Transcranial Magnetic Stimulation Treatments Under the Spotlight
Transcranial Magnetic Stimulation (TMS) is an FDA cleared treatment regimen for Major Depressive Disorder, particularly the kind that is resistant to medication and therapy. As a mental health disorder, depression affects an estimated 300 million+ people worldwide and is ‘..a leading cause of morbidity and its contribution to global burden of diseases is likely to increase with time.’ [Source: NIH: Efficacy of repetitive transcranial magnetic stimulation in treatment-resistant depression: the evidence thus far]
Introduction to TMS
Normal depressive disorders respond favorably to traditional treatments. This is not the case with treatment-resistant depressive disorders such as MDD and OCD. These mental health conditions require a completely different approach. For patients seeking the most efficacious solutions, surgical procedures have proven tremendously helpful. Options include DBS (Deep Brain Stimulation) with implanted surgical electrodes, Vagal Nerve Stimulation (VNS), and ECT (Electroconvulsive Therapy). [Source: NIH Neurosurgical treatments of depression Yasin Temel and Lee Wie Lim]
Surgical solutions come with attendant risks including the following:
- Botched operations
- Illness and morbidity
- Surgical site incisions
- Anesthesia and complications
There are high attendant risks with any surgical procedure, especially those dealing with the nervous system and the brain. For these reasons, psychiatrists, therapists, medical doctors, and scientists have sought out alternative solutions that provide a much safer treatment regimen. Enter TMS. Transcranial magnetic stimulation is a non-invasive, nonsurgical, outpatient procedure which is performed without anesthesia, sedatives, or pain medication.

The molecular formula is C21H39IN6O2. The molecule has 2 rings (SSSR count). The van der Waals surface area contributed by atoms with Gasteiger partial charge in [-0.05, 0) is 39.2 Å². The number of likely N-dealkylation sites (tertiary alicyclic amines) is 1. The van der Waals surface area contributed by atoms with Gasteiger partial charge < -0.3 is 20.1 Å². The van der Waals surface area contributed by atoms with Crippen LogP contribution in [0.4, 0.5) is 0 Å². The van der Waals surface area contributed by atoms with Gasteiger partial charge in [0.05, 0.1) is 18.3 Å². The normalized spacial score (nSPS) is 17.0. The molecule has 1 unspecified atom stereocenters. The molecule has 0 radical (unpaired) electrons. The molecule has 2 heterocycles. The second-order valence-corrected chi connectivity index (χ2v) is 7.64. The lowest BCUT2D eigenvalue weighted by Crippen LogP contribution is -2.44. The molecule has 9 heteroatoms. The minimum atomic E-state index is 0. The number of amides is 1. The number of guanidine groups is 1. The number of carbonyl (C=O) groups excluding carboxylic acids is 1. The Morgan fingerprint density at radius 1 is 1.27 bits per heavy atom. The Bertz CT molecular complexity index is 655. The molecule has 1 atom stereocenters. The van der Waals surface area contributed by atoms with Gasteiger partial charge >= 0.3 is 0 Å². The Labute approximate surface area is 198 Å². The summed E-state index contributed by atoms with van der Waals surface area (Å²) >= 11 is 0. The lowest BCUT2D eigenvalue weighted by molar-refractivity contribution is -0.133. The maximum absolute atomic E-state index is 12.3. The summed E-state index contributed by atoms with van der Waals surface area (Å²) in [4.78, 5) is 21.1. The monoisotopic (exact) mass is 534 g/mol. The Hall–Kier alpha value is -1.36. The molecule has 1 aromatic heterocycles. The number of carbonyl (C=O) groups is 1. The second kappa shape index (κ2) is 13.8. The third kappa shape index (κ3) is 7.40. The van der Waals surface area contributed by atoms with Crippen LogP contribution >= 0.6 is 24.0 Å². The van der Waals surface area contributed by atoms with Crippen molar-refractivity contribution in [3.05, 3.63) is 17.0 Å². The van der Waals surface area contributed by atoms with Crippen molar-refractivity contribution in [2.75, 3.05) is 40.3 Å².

TMS utilizes electromagnetic coil technology to deliver a rapidly pulsing magnetic field designed to activate nerve cells in the front part of the brain. These are thought to be responsible for depression-related symptoms in patients. TMS is a non-invasive treatment. Patients are fully awake while the TMS treatments are being administered. Typically, patients will undergo 5 treatment sessions per week of 20 minutes – 40 minutes per session, for a total of 4 or 6 weeks.
Patients are advised to search for TMS therapy near me options for details about commencing a treatment plan.
The Pros of TMS Treatments
- TMS is a non-invasive treatment which does not require any surgical procedures whatsoever. As such, no anesthesia needs to be administered during the sessions.
- TMS is generally well tolerated by the majority of patients. There are minimal side-effects, other than ringing in the ears (if ear plugs aren’t worn) or mild headaches which are easily remedied with pain medication. TMS tends to be efficacious in patients who are resistant to medication and conventional treatment, with clinical data that supports these claims.
NIH: Efficacy of repetitive transcranial magnetic stimulation in treatment-resistant depression: the evidence thus far